Adam Briggs Profile picture
18 Mar, 22 tweets, 13 min read
This week's PHE surveillance report, covers 8th-14th March. 🧵

- cases falling but LFDs making it a harder to follow trends
- Still important inequalities by local authority, ethnicity, & deprivation.
- And good news on vaccines and seroprevalence…
case rates continue to drop, but increasingly difficult to interpret pillar 2 data (community testing) here as it includes both lateral flow devices (LFDs) for those without symptoms, and PCR tests for those with symptoms.
This is laid out here - LFD test use over 5m in the most recent week reported, with positivity 0.15% compared with 2.4% among PCR tests.
Some of this is teased out in the weekly test & trace data reporting, but it's not easy to infer trends in
- PCR positive symptomatic people
- LFD positive, no PCR
- LFD positive, confirmed by PCR
- LFD positive but would have gone on to get symptoms and a PCR if hadn't had LFD.
From the data dashboard, b/w 8-14th March there were 32,811 cases in Eng, down only 2% on wk before.

- 25,899 were PCR only, ⬇️11%
- 4,406 were LFD no PCR, ⬆️47%
- 2,506 were LFD with confirmatory PCR, ⬆️62%

Therefore PCR trend is more encouraging
Case rates falling in all ages and regions.

Plus the gap between N and S in case rates is disappearing, except for a worrying step up in Yorks and Humber, who already had the highest case rates as the only region still with >100 cases/100,000.
Looking at region by age, it looks in part driven by secondary school age children and younger adults.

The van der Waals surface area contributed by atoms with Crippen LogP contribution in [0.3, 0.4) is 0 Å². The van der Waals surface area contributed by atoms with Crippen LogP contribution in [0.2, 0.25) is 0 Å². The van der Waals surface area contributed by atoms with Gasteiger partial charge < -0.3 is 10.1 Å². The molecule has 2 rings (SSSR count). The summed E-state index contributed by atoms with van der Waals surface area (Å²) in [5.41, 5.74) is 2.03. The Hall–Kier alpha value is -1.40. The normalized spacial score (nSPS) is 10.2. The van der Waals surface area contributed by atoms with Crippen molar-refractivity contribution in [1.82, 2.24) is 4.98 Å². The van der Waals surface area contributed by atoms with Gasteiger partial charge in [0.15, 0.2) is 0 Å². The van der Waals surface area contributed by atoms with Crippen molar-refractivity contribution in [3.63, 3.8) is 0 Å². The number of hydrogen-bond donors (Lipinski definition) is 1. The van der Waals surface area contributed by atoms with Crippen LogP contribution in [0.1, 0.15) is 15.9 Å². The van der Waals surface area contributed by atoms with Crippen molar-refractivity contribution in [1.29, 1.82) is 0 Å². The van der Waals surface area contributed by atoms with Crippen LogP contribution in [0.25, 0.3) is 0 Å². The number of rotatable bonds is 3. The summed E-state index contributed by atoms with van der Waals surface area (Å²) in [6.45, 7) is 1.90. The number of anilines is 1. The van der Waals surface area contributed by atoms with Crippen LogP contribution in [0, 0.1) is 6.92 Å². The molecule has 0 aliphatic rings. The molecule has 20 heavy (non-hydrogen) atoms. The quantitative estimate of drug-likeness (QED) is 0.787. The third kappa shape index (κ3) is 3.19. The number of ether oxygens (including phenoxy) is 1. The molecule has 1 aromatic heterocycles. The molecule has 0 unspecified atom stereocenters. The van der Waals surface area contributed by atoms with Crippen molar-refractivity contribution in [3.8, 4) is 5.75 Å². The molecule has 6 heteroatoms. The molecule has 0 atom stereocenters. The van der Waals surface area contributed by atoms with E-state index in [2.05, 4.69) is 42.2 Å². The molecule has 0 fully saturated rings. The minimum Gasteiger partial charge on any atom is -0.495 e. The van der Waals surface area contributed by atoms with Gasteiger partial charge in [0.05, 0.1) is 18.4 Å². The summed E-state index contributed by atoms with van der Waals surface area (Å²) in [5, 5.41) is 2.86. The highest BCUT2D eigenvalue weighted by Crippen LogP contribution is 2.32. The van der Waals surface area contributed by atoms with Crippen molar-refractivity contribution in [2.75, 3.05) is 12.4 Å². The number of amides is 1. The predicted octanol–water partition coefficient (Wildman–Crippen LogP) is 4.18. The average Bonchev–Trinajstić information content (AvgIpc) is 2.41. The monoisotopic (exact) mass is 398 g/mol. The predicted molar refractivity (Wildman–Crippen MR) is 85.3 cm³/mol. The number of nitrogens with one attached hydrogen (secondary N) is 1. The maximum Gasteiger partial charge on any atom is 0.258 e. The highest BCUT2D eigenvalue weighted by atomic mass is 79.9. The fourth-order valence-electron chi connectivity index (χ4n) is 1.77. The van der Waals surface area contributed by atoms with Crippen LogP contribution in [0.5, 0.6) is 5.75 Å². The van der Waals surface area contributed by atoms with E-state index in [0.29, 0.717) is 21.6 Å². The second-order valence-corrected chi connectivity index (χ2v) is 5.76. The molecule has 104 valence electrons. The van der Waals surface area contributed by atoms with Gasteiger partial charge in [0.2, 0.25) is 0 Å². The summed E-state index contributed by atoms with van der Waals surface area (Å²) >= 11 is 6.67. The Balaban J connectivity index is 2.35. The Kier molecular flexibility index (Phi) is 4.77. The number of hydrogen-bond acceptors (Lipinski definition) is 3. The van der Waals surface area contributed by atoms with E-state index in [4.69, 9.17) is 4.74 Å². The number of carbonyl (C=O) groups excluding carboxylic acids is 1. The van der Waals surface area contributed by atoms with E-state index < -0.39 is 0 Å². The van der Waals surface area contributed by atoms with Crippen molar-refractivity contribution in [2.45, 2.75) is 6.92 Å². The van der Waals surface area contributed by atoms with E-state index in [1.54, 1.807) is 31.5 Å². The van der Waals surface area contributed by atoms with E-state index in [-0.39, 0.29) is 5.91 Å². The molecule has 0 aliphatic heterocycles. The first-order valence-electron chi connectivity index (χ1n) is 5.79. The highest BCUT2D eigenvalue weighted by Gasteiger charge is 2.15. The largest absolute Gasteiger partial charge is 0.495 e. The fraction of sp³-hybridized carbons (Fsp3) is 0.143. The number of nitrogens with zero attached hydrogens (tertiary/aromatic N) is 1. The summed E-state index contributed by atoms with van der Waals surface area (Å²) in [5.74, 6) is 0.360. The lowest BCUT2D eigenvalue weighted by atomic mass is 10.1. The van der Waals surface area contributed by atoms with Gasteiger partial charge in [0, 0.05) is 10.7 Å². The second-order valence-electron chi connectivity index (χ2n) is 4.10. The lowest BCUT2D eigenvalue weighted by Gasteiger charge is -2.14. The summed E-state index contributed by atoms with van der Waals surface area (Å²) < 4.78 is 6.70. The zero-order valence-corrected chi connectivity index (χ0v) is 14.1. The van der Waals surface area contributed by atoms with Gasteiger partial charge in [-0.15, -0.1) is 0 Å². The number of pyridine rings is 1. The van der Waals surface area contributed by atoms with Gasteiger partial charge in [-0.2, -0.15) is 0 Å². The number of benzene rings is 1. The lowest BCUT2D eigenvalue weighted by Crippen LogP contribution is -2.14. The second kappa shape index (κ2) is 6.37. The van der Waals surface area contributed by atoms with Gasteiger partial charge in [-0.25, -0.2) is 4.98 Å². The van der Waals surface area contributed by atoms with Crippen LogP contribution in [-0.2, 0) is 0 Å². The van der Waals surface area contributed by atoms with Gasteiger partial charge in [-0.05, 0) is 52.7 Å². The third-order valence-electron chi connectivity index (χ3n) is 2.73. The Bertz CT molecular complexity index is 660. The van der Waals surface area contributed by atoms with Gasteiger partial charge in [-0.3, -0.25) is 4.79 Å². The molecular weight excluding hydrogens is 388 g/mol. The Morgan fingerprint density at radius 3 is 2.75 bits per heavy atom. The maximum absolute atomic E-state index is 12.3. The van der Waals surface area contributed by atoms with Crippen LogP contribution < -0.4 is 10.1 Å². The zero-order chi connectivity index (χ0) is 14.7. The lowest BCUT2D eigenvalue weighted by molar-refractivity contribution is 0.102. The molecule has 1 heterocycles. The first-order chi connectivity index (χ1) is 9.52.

The map by local authority highlights these differences - these inequalities - more clearly.

There are many parts of the country with ongoing higher case rates. Areas often with more deprived communities, & structural drivers of inequalities like crowded housing & insecure work
Overall picture by ethnicity shows some ongoing differences in case rates between different ethnicities.

This is clearer in some of the regional data.
And differences in case rates by deprivation remains evident.

Note uptick in case rates in secondary school/college age.

Much of this will be LFD tests. Plus it's interesting (and important) to note that if anything, this is unveiling even greater inequals by deprivation.
In terms of outbreaks/incidents reported to PHE. Really great to see (another) drop in outbreaks among care homes as well as hospitals.
As would be expected, uptick in those reported from edu settings.

As mentioned last week, not all are reported to PHE - many are handled by local gov or DfE helplines. But trend is still important to watch.
Finally, little change in reported outbreaks among workplaces.
Hospitalisations continue to fall everywhere and all ages (esp over 75yrs).

And number in hospital now at about 1/3 of the first wave peak.
It's the same picture for ICU bed use. The rate of decline is slowing, but it's still going down.

Look particularly at admission rates among 65-74yr olds plummeting.
The number of deaths also continues to fall quickly, and we may now (finally) be back to baseline, with no excess all cause mortality.
And to finish, more positive news.

Vaccine uptake rates continue to soar. Nearly 90% coverage for all age groups over 65yrs.
And this is translating into really heartening (and striking) seroprevalence data. Essentially, among blood donors, how many have antibodies to SARS-CoV-2.

The red line will only detect post-infection antibodies. The black line is either post-infection or post-vaccination 😁
By age, it's even more striking.

For 70-84y/os, 75% have antibodies from vaccine or infection, compared with just 5% from infection alone (purple circles and triangles on the bottom graph).
Finally, it's v important to say that those who haven't yet been vaccinated in priority groups are more likely to be from more deprived, vulnerable & minority groups.

The groups most impacted by COVID.

It's therefore critical that efforts to reach these people continue.